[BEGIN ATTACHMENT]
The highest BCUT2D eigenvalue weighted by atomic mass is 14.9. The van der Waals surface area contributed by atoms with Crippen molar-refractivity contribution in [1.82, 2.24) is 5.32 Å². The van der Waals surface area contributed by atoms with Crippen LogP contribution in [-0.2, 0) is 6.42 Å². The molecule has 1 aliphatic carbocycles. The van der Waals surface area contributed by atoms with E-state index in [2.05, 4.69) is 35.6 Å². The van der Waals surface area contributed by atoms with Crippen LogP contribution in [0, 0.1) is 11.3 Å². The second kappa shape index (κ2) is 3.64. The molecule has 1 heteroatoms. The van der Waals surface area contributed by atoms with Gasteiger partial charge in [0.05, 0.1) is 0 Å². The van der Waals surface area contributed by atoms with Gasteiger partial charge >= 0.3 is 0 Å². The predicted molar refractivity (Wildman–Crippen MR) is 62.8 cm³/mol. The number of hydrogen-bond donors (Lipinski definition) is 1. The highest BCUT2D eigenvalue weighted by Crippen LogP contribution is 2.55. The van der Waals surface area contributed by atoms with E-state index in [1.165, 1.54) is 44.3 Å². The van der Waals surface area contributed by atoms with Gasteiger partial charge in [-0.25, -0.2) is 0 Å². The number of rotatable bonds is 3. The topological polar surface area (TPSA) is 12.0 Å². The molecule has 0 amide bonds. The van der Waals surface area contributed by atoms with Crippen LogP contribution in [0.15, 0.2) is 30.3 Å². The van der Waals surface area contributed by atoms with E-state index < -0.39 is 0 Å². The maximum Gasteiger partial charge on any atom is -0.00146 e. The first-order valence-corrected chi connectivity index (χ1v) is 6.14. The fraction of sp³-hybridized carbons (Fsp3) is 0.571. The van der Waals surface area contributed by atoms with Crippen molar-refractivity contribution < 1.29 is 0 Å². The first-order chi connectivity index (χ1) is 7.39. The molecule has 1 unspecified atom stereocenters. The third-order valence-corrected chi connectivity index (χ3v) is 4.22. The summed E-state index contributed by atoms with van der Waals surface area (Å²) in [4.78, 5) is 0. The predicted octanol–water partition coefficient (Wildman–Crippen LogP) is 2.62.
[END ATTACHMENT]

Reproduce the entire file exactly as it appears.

The highest BCUT2D eigenvalue weighted by atomic mass is 14.9. The van der Waals surface area contributed by atoms with Crippen molar-refractivity contribution in [1.82, 2.24) is 5.32 Å². The van der Waals surface area contributed by atoms with Crippen LogP contribution in [-0.2, 0) is 6.42 Å². The molecule has 1 aliphatic carbocycles. The van der Waals surface area contributed by atoms with E-state index in [2.05, 4.69) is 35.6 Å². The van der Waals surface area contributed by atoms with Crippen LogP contribution in [0, 0.1) is 11.3 Å². The second kappa shape index (κ2) is 3.64. The molecule has 1 heteroatoms. The van der Waals surface area contributed by atoms with Gasteiger partial charge in [0.05, 0.1) is 0 Å². The van der Waals surface area contributed by atoms with Gasteiger partial charge >= 0.3 is 0 Å². The predicted molar refractivity (Wildman–Crippen MR) is 62.8 cm³/mol. The number of hydrogen-bond donors (Lipinski definition) is 1. The highest BCUT2D eigenvalue weighted by Crippen LogP contribution is 2.55. The van der Waals surface area contributed by atoms with E-state index in [1.165, 1.54) is 44.3 Å². The van der Waals surface area contributed by atoms with Gasteiger partial charge in [-0.25, -0.2) is 0 Å². The number of rotatable bonds is 3. The topological polar surface area (TPSA) is 12.0 Å². The molecule has 0 amide bonds. The van der Waals surface area contributed by atoms with Crippen LogP contribution in [0.15, 0.2) is 30.3 Å². The van der Waals surface area contributed by atoms with E-state index < -0.39 is 0 Å². The maximum Gasteiger partial charge on any atom is -0.00146 e. The first-order valence-corrected chi connectivity index (χ1v) is 6.14. The fraction of sp³-hybridized carbons (Fsp3) is 0.571. The van der Waals surface area contributed by atoms with Crippen molar-refractivity contribution < 1.29 is 0 Å². The first-order chi connectivity index (χ1) is 7.39. The molecule has 1 unspecified atom stereocenters. The third-order valence-corrected chi connectivity index (χ3v) is 4.22. The summed E-state index contributed by atoms with van der Waals surface area (Å²) in [4.78, 5) is 0. The predicted octanol–water partition coefficient (Wildman–Crippen LogP) is 2.62.